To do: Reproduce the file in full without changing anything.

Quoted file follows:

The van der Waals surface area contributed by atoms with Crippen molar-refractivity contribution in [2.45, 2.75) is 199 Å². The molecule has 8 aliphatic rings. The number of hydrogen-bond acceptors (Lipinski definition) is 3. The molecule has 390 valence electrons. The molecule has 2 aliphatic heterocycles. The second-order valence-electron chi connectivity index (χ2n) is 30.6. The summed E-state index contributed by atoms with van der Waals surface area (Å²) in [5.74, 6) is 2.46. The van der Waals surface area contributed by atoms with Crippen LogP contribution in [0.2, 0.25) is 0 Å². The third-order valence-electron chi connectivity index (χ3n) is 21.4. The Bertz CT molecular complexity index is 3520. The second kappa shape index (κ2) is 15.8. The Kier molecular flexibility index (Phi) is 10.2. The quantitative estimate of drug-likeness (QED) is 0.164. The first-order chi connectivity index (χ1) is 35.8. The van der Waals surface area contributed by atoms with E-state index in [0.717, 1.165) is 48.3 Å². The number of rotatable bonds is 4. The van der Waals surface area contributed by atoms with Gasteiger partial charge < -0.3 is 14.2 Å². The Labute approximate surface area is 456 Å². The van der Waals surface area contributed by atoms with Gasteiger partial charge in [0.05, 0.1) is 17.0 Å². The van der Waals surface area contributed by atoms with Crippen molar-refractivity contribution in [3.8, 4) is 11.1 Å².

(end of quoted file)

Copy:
The van der Waals surface area contributed by atoms with Crippen molar-refractivity contribution in [2.45, 2.75) is 199 Å². The molecule has 8 aliphatic rings. The number of hydrogen-bond acceptors (Lipinski definition) is 3. The molecule has 390 valence electrons. The molecule has 2 aliphatic heterocycles. The second-order valence-electron chi connectivity index (χ2n) is 30.6. The summed E-state index contributed by atoms with van der Waals surface area (Å²) in [5.74, 6) is 2.46. The van der Waals surface area contributed by atoms with Crippen LogP contribution in [0.2, 0.25) is 0 Å². The third-order valence-electron chi connectivity index (χ3n) is 21.4. The Bertz CT molecular complexity index is 3520. The second kappa shape index (κ2) is 15.8. The Kier molecular flexibility index (Phi) is 10.2. The quantitative estimate of drug-likeness (QED) is 0.164. The first-order chi connectivity index (χ1) is 35.8. The van der Waals surface area contributed by atoms with E-state index in [0.717, 1.165) is 48.3 Å². The number of rotatable bonds is 4. The van der Waals surface area contributed by atoms with Gasteiger partial charge < -0.3 is 14.2 Å². The Labute approximate surface area is 456 Å². The van der Waals surface area contributed by atoms with Gasteiger partial charge in [0.05, 0.1) is 17.0 Å². The van der Waals surface area contributed by atoms with Crippen molar-refractivity contribution in [3.8, 4) is 11.1 Å².